By Sanju Balal

Lalitpur, July 5. Eighteen-year-old Kasturi Tamang (name changed) hates marriage, as her husband forced her into sex trade in an Indian city.

In 2009, Kasturi, a resident of a rural area of Makawanpur district, got married to Tej Bahadur Rana Magar, 20. Promising Kasturi of better life, her husband took her to Hetauda where the couple started working as labourers on a daily wage basis. But Kasturi’s husband, who was also a resident of the same district, wanted to remain unemployed.

"Then, he took me to India and sold me into a brothel where I led a hellish life for some weeks," she said.

This could be an indicative of the fact that Tej was involved in the heinous crime of trafficking in girls and women.

Kasturi had a telephone number of Maya, who was responsible for operating Maiti Nepal’s prevention centre at Hetauda. So, she contacted Maya, who informed Govinda Ghimire, Regional Programme Officer of Maiti Nepal.

A rescue team that included Kasturi’s father, her relatives and Maiti Nepal staffers went to India to rescue her. With the help of the Indian police and employees of the World Hindu Federation, the team was able to rescue her and brought her home.

She has registered a writ petition against Tej and his two accomplices-- Ram and Rakesh. The case is under consideration at the district court. Tej has been under police custody, while Ram died and Rakesh has still been absconding.

Nepal is considered as a major country of origin for trafficking in girls and women. An estimated 12,000 Nepalese girls and women are being trafficked to various Indian cities and the Gulf countries annually. Many of such victims return home with various sexually transmitted diseases, including HIV/AIDS.

According to a report of the International Labor Organisation (ILO), most of those victims of trafficking are trafficked to India and the Gulf countries where they are compelled to lead their lives as commercial sex workers. Some of are also trafficked for their physical organs, the report said.

"The number of Nepali girls and women in the Middle East countries has been increasing considerably over the years", said Sekha Thapa, Programme Assistant of Maiti Nepal, a Non-Governmental Organisation (NGO) fighting the menace of trafficking of girls and women.

Around 26 various districts of Nepal have been affected by this problem. Nepalgunj, Biratnagar, Kakarvitta and Bhairahawa are regarded as highly affected border cities.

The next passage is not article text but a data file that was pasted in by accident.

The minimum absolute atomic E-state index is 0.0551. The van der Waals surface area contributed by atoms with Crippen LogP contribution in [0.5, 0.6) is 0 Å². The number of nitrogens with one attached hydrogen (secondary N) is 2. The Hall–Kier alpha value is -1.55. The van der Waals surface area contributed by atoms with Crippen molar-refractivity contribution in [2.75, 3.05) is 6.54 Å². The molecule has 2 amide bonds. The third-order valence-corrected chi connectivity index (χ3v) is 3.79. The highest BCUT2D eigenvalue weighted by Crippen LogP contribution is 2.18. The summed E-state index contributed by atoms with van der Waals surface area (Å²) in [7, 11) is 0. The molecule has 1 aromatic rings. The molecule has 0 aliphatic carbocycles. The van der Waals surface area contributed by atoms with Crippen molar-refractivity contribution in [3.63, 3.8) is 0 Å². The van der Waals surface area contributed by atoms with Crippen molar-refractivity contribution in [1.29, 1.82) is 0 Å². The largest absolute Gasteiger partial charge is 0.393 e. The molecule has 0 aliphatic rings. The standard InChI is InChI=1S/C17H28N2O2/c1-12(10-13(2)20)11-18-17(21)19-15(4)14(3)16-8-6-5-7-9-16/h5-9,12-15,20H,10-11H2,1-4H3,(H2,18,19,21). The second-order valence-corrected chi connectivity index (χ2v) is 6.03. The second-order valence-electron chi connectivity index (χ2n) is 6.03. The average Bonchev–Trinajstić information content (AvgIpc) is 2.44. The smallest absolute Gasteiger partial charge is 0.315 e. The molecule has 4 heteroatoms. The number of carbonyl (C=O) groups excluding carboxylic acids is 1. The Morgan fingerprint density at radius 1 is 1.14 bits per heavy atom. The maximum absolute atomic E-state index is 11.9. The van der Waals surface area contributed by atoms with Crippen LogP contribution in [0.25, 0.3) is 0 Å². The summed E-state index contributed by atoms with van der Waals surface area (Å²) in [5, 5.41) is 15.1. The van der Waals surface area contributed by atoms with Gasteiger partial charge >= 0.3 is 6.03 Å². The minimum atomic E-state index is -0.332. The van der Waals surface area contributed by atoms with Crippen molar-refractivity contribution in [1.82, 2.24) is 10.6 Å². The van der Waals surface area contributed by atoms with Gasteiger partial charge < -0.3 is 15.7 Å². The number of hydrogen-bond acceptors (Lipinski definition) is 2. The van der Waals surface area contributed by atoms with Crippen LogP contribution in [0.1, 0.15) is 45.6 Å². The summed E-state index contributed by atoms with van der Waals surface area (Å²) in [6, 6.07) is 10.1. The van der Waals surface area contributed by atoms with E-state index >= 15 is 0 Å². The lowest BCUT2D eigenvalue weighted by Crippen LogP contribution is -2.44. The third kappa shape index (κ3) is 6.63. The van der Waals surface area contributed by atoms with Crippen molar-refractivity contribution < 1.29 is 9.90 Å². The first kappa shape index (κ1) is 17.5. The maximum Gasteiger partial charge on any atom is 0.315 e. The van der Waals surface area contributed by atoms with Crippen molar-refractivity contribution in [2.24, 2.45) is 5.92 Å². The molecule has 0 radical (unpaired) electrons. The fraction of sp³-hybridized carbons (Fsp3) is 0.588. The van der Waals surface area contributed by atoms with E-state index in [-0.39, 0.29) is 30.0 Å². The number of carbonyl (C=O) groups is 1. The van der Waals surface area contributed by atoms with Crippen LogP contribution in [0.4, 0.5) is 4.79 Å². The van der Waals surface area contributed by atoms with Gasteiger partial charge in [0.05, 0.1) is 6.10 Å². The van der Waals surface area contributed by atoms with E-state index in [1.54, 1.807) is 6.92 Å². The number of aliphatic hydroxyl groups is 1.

Thapa said that traffickers sell a girl for at least IRs. 80,000 "Along with offering fabulous dreams of marriage and comfortable life, traffickers and pimps are found trafficking girls for prostitution, extracting kidneys, and involving them in household works," she said.

In brothels, the victims are compelled to face physical and mental tortures.

"Most of the girls and women are trafficked by their husbands, brothers, fathers, sisters and other relatives," she added.

Apart from establishing rescue, transit, rehabilitation and prevention homes, Maiti Nepal has been conducting awareness rising programmes through rallies, street dramas, awareness song. It has also set up a legal section on Nepal-India border to prevent girls and women from being trafficked.

Similarly, the girls and women who are hired as housemaids are forced to have sex with male members of the households and their relatives.

Poverty, illiteracy, unemployment, and negative influence of modernization are regarded as main reasons behind the growing trend of the scourge of human trafficking.

Despite the awareness campaign launched by the government, International Non-Governmental Organisations (INGOs) and NGOs to control trafficking, the magnitude of the problem of human trafficking has not decreased. Officials of security bodies and social workers involved in the fight against trafficking say that traffickers have been getting political protection.

As per the existing legal provisions in Nepal, a trafficker faces 20 years of imprisonment and has to pay Rs. 200,000 as compensation.

(Balal is an intern with TRN)

Source: The Rising Nepal [2010-07-05]